The first scene of the music video for UK pop star Charli XCX's new single Boys features DNCE singer Joe Jonas, wearing only a robe, sitting down to seductively devour a towering stack of pancakes.
Jonas' eyes are locked with the camera while he eats, occasionally licking maple syrup off his lips.
It might look like Jonas is making a breakfast food appear strangely suggestive and that's the point, according to Charli XCX, whose real name is Charlotte Aitchison.
"The whole idea behind my video was to avert the male gaze," Aitchison, 24, said in an interview with Australia's Junkee Media. She co-directed the video, asking male cast members to do "the sexy things that girls are normally doing."
See You Again singer Charlie Puth has a classic car-washing scene reminiscent of Jessica Simpson in These Boots Were Made for Walking.
"It's funny how surprising it is when men are sexualized," said Toronto filmmaker Chandler Levack. "People don't understand that women also want to see attractive men being adorable."
The video features a string of famous male artists, all in situations which are not stereotypically masculine. Instead, the stars of the video are shown off as playful, flirty, vulnerable, and often overtly sexualized as women often are.
Olympic swimmer Tom Daley gets caught in the shower. Star Wars' Riz Ahmed cuddles a pink teddy bear. Electronic producer Diplo, plays with a litter of puppies, sans shirt. And Instagram personality The Fat Jew pours champagne over himself in a wet T-shirt.
There are recognizable Canadian faces as well. Vancouver-born Mac DeMarco plays a shirtless guitar solo.
Last year's Polaris Prize winner, Montreal hip-hop producer Kaytranada, remains cool as ever under a shower of confetti. And funk duo Chromeo, from Montreal, has a pillow fight straight out of a slumber party.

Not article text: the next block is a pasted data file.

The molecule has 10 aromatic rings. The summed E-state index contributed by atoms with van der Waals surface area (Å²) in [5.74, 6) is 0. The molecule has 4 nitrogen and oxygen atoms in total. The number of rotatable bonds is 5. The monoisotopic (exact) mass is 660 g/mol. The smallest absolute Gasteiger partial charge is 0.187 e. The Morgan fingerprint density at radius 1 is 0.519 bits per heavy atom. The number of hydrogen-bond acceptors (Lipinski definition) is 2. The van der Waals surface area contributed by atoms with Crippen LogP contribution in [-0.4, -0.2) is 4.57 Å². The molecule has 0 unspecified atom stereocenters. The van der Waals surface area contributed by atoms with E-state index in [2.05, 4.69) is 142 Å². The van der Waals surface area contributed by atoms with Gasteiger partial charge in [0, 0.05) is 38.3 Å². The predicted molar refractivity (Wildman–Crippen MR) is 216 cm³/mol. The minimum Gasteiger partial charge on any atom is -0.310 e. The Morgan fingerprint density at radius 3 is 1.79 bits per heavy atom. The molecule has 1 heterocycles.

"For the joke to be on boys as a gender, for us, is a healthy thing," Dave-1, one half of Chromeo, told CBC News.
The singer said that in the past, Chromeo has been criticized for objectifying women in their stage set-up, which features a keyboard standing on a pair of women's legs.
Dave-1 said that while objectification was never their intention, the backlash was a learning opportunity.
"We have to take those criticisms into account," said the singer. "That kind of self-examination is what Charli XCX promotes."
Diversity behind the lens
Music video and film director Eva Michon said there can be a point in videos where diversity becomes "fashionable" and "the cause gets lost."
While she supports the stars of the Boys video for challenging gender norms, Michon said it's Charli XCX's role as director that "is the most important thing."
Levack agrees. With the singer as director, the perspective of the video allows for a rare glimpse inside "the female gaze."
The filmmaker said the video, which quickly racked up millions of views after it was posted online, is also "empowering for men to understand how women look at them."
thank u to all the angels!! thank u to all the boys!! 4 mill views in less than 48 hours! this is crazy! i love u all! this means so much! 💕 pic.twitter.com/XF03E8eJ2u— @charli_xcx
Charli XCX has spoken up about sexism in the music industry before. In 2015, the singer released Charli XCX: The F-Word And Me, a BBC documentary about being a feminist pop star.
The singer said she was proud of the video and saluted the men who participated.